The historical context of Kipling’s “If—” reveals that there were serious debates regarding how to react to the Boers in South Africa and the Jameson’s Raid. These conflicted perspectives were a microcosm to a larger debate concerning imperialism and the fighting soldiers.
Kipling seeks to find a balance between these perspectives by listing descriptive rather than prescriptive characteristics of soldiers. In Kipling’s “If—,” man is not just a pawn or a solider, but rather, an individual who must conform to the specific circumstances to survive Britain’s imperialistic war.
Kipling’s background reveals his support of his son, who was a soldier. Kipling was born in India to a supportive and encouraging family that Kipling called “the family square” (Gray 185). His upbringing in this supportive home would impact how Kipling reared his son, John. Because John was only thirteen when Kipling published “If—,” Kipling was unsure if John, whom Kipling pushed into military service, would appreciate its meaning and hoped that John would understand the meaning “on his journey to manhood” (Bertman 49).
Therefore, Kipling provides a list of descriptive characteristics that a soldier, like his son, would need to survive the war. By being pro-soldier, Kipling could consequently be considered supportive of war and imperialism.
The Complicated Issue
However, Kipling was not completely supportive of imperialism because the British military dehumanized the soldiers by gambling with their lives. England’s sons were subjected to the power of imperialism; in order for a boy to become a man, he must be “willing to serve an empire that has such contempt for its people as to wager their souls at the gambling table” (Grasso 91–92).
Kipling could mean that if a soldier has enough “sinew” or strength, then the soldier could survive the war; however, Kipling could also be suggesting that if there is enough sinew or funding for the war to continue imperialism of the Empire, then war is more likely to continue, as well (“sinew”). Thus, when funding war is the main concern, the soldier becomes merely a pawn. The soldier’s plight exposes imperialism in a negative light.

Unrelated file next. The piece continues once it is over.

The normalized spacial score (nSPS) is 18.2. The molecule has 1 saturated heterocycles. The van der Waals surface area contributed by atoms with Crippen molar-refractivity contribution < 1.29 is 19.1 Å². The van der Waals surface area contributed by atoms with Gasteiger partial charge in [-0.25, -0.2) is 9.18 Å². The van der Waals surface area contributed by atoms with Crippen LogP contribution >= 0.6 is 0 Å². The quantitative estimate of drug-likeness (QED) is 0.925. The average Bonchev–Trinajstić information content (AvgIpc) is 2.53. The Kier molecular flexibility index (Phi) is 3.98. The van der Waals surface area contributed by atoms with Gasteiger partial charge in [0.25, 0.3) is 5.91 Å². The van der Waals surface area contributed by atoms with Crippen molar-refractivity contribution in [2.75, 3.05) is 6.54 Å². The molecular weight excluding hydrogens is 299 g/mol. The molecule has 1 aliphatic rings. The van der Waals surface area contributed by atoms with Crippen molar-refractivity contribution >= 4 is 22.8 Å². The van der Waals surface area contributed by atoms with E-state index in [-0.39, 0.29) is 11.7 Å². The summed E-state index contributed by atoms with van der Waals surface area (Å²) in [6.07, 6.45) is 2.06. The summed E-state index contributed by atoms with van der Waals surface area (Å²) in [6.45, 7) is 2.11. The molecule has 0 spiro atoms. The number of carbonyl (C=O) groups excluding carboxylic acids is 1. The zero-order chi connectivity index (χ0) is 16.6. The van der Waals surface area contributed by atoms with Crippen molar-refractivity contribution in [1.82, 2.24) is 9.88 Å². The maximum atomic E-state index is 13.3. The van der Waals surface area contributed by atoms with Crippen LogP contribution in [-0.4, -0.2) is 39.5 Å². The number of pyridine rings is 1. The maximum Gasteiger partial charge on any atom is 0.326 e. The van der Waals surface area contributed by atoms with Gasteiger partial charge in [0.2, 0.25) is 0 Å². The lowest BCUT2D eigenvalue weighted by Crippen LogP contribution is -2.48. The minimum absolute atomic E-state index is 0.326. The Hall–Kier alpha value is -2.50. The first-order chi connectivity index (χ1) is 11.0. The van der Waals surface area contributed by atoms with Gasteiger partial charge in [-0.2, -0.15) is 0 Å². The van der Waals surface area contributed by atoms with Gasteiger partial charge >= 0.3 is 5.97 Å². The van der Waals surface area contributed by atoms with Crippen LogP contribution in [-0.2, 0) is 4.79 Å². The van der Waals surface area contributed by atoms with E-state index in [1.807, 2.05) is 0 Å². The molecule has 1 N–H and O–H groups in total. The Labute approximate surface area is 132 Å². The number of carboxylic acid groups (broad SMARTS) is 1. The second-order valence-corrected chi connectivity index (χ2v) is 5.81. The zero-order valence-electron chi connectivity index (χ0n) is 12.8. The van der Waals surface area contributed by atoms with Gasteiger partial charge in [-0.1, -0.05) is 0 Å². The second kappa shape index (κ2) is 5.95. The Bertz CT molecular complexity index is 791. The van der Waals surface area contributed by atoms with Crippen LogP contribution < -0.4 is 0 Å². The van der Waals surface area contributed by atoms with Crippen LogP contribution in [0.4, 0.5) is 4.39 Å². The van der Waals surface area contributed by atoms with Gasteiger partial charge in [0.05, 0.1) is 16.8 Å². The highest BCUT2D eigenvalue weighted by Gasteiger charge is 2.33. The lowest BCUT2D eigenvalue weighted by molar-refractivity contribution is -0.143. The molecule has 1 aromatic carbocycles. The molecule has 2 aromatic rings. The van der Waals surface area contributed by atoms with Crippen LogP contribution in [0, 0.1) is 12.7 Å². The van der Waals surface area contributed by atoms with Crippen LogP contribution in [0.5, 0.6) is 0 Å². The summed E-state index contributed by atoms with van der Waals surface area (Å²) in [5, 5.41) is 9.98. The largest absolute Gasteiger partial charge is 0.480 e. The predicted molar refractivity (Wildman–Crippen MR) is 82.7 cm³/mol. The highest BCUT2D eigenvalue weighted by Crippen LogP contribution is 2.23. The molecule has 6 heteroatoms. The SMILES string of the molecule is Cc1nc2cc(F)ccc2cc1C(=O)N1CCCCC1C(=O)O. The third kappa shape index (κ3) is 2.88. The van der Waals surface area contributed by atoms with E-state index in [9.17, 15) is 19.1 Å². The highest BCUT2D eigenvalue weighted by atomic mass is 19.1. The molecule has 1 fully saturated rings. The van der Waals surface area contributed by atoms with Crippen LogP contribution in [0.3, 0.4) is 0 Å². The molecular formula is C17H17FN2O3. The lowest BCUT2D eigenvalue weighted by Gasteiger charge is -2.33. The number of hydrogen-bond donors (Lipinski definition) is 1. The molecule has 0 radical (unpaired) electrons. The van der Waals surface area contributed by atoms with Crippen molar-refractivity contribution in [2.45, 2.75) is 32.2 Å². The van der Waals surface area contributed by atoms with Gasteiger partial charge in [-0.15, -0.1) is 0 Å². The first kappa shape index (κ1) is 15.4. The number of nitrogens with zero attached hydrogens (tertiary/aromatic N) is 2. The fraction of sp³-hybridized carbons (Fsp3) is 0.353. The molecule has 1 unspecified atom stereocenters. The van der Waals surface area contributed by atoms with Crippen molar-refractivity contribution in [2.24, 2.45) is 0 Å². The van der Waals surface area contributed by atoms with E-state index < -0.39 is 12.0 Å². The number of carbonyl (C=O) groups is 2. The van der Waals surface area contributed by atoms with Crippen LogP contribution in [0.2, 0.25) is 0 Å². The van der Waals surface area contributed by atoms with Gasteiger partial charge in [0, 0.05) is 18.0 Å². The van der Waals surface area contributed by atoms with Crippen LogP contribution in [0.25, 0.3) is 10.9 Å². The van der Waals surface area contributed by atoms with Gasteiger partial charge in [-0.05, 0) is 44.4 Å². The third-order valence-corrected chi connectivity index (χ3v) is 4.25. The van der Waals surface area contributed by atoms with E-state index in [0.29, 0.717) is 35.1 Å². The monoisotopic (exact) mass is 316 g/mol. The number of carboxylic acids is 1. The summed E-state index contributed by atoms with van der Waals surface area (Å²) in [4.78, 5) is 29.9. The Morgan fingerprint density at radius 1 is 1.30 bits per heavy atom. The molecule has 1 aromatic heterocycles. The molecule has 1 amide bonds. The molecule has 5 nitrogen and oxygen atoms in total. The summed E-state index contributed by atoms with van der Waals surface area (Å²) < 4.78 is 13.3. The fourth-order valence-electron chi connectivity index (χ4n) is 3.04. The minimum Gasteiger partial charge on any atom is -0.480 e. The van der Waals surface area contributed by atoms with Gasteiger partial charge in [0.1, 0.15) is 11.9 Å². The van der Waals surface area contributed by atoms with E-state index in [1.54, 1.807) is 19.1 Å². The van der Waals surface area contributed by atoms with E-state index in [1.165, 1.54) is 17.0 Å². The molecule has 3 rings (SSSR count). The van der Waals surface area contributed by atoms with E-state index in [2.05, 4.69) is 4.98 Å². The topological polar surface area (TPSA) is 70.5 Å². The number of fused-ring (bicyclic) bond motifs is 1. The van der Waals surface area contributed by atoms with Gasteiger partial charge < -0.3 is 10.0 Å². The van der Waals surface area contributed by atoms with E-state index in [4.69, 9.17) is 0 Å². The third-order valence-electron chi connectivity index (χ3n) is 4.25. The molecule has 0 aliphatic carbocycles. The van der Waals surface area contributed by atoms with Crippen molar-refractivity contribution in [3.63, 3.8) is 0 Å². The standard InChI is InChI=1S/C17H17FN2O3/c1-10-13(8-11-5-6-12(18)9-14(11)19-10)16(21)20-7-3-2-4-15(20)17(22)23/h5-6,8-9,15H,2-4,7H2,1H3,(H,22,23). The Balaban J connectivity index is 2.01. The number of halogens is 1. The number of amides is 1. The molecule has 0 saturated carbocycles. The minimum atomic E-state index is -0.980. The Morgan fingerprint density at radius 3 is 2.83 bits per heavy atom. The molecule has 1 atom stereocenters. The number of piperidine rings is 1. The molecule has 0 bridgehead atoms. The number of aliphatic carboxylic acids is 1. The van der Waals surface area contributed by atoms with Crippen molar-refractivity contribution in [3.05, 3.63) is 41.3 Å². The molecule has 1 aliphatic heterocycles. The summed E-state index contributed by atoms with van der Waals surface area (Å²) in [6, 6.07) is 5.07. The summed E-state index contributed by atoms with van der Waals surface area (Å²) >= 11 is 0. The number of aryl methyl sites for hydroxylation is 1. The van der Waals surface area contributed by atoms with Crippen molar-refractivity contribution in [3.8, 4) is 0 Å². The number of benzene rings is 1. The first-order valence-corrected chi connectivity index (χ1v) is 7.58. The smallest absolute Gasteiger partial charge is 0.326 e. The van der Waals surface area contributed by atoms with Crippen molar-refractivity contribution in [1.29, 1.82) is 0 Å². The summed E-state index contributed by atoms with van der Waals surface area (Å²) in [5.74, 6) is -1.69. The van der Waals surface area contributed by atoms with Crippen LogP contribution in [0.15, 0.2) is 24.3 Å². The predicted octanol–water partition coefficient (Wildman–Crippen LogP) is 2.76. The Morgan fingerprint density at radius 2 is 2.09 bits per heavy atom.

Politics of the Day
Since Kipling portrays the soldiers as both sacrificial and heroic, Kipling was apparently influenced by the political discussion of his day. An article reported that the House of Commons discussed that the Boer government limited the right to vote for British citizens in South Africa (“Imperial Parliament” 2). Some members were in favor of intervening while others were not; the House concluded that Britain would not interfere (2). Yet, this would not be the case. Kipling stated that his inspiration for the poem was Dr. Jameson, who led the failed Jameson’s Raid against the Boers in South Africa (Bertman 44).
Hence, the propulsion of England’s imperialism would continue no matter the consensus at home. In Jameson’s Raid, the Boers were superior in fighting, while the British soldiers, who were less prepared, were sacrificial lambs (“To The Editor of The Standard” 3). Men died for their country while the politicians back home bickered. The decision of whether to support imperialism was controversial during Kipling’s time.
“If—” may be interpreted in the extremes as either a celebration or a critique of Britain’s imperialism. However, Kipling’s argument actually presents a balanced perspective. “If-” suggests that in order to survive the war, a soldier must develop necessary characteristics.
Kipling examines the soldier in light of the failed Jameson’s Raid and other conflicts in South Africa, thus framing the poem as a balanced perspective on imperialism.
Source: A Choice of Kipling’s Verse (1943)
Bertman, Stephen. “The Inspiration for ‘If—’.” Kipling Journal 85.343 (2011): 44–51. MLA International Bibliography. Web. 9 Oct. 2012.
- In his article “The Inspiration of ‘If—,’” Stephen Bertman provides several examples of incidents during Kipling’s time that contributed to the shaping of his perspective. Some major factors that could have impacted Kipling include the Jameson Raid, the translation of Bhagavad Gita by Sir Edwin Arnold, and Kipling’s raising his own son, John.